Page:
Questions Used

The questions used during a community engagement meeting must address the specific needs of each unique situation, but in order to be most effective, they should meet three criteria. First, they should be open-ended (i.e., not yes-or-no questions). Second, they should be aspirational. Third, they should be strategic in that they focus on the bigger issues facing the community. The following are the questions used during the Imagine Shawnee Meetings:

  1. Why did you move to Shawnee?
  2. What do you like the most about living in Shawnee?
  3. What’s one thing you would like to change about Shawnee?
  4. What’s one thing you hope stays the same about Shawnee?
  5. What are the strengths of Shawnee that you can build on for the future?
  6. What are the weaknesses of Shawnee that should be addressed for the future?
  7. What are the opportunities Shawnee can take advantage of in the future? What are the threats to the future that Shawnee should prepare for?
  8. What most needs to be added (or improved) in the City of Shawnee?
  9. Where would you like your city council to focus its future efforts?

Helpful Guidelines

If you are planning to hold a community engagement process as a part of creating a strategic vision, the following are some helpful guidelines:

  1. Use an outside facilitator. The facilitator should keep things positive and upbeat, but there may be times when they have to interrupt people as politely as possible. Most of the time, this can be done without offending people, but if people do get offended, it is better for them to get angry at a facilitator than at the mayor, city manager, or other city leader.
  2. Do not be defensive. Ninety-five percent of what will be said during a community engagement meeting will be positive, but there is always the possibility that someone will make a remark that is out of place or downright rude. As unfair as it seems, it is better to allow the facilitator to simply say “Thank you” and move on, rather than taking time to “set the record straight.”
  3. Do not campaign. Nothing can ruin a community engagement event faster than an elected official who starts making campaign promises. We have asked people to come to give their opinions about the future, so it is important that we let them do that. No bait and switch.
  4. Do not overreact. It is important to keep the purpose of the engagement event in focus: to hear from the community about what they want for the future. If the meeting generates some great ideas and some common themes, then it is a success. In the process, there will be some things that may not sit well with leaders who are heavily invested in the community or the process. It is easy to overreact to those things. However, my experience is that the best response, including after the meeting is over, is to merely move on.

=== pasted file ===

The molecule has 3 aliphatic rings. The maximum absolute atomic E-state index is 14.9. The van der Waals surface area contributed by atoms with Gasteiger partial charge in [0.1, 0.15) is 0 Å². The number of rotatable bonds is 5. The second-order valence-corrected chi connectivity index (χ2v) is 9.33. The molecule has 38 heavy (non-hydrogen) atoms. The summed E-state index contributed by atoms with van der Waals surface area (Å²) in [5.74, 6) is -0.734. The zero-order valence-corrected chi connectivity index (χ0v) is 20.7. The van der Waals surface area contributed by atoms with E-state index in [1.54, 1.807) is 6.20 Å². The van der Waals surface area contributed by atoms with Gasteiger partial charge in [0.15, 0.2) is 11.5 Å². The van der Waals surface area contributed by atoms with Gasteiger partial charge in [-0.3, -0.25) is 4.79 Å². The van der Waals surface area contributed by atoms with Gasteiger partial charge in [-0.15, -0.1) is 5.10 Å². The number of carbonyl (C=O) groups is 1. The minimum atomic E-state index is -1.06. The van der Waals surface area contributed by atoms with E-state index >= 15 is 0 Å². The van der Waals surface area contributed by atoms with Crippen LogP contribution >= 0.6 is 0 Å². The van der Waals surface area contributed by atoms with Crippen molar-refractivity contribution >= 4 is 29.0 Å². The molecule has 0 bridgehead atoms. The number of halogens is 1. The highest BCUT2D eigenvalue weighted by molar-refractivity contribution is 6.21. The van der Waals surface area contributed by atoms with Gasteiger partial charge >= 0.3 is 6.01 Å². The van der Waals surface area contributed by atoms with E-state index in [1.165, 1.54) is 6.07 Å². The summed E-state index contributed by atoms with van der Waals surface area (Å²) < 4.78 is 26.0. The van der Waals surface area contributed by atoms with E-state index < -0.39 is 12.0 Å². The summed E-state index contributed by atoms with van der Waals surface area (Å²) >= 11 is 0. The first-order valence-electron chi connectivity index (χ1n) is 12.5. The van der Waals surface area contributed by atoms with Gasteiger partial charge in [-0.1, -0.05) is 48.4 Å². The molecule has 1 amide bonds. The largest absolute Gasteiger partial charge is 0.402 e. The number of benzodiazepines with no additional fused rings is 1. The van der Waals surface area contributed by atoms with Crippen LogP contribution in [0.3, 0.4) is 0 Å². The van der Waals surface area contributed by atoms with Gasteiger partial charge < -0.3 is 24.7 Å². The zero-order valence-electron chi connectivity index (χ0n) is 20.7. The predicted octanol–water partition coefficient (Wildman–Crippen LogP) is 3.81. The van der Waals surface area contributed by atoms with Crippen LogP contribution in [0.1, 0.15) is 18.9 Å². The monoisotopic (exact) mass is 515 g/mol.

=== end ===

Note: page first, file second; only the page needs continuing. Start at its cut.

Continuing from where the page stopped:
5. Do not label people. Just because citizens have ideas that may carry notes of criticism does not automatically make them negative people. Great leadership is always focused on building a coalition of the willing. Give every person every opportunity to be a part of that coalition until they make it clear they are unwilling. Being too hasty to label someone runs the risk of making them a martyr, and it sends distancing signals to perceptive observers.


After we conducted all of the community engagement and focus group events, SGR met with the steering committee again to collaborate on synthesizing the results. Our three goals were to categorize the responses, identify the main themes, and present them to the city council in a way that made it easy to see which ideas were mentioned the most often. We also tried to present conflicting points of view in an honest way so that the council could see what the outlier opinions were.

The steering committee’s role is very important at this point. If you use an outside facilitator, they may not be as familiar with the nuances of your local situation, but the steering committee will be able to interpret the data in light of your city’s unique setting. The facilitator needs access to the raw data even though they may be creating the initial report. This is important because, if the facilitator inadvertently under- or over-emphasizes something, the steering committee is likely to spot the discrepancy if it can compare the report with the raw data. Ideally, the steering committee and the facilitator work together as a team.

Once the steering committee collaborated with the facilitator to create the report, that report was shared with the full governing body. It is helpful if one or two members of the governing body have served on the steering committee, but it is also important for the steering committee membership not to be overrepresented by elected officials. It is important to note that the report is not the strategic vision and is not meant to replace the work that the governing body must do in developing a good strategic vision. Rather, it is one data point for the governing body to consider when they begin their work, but it is an important element that can serve as a “north star” for the work they do on the strategic vision.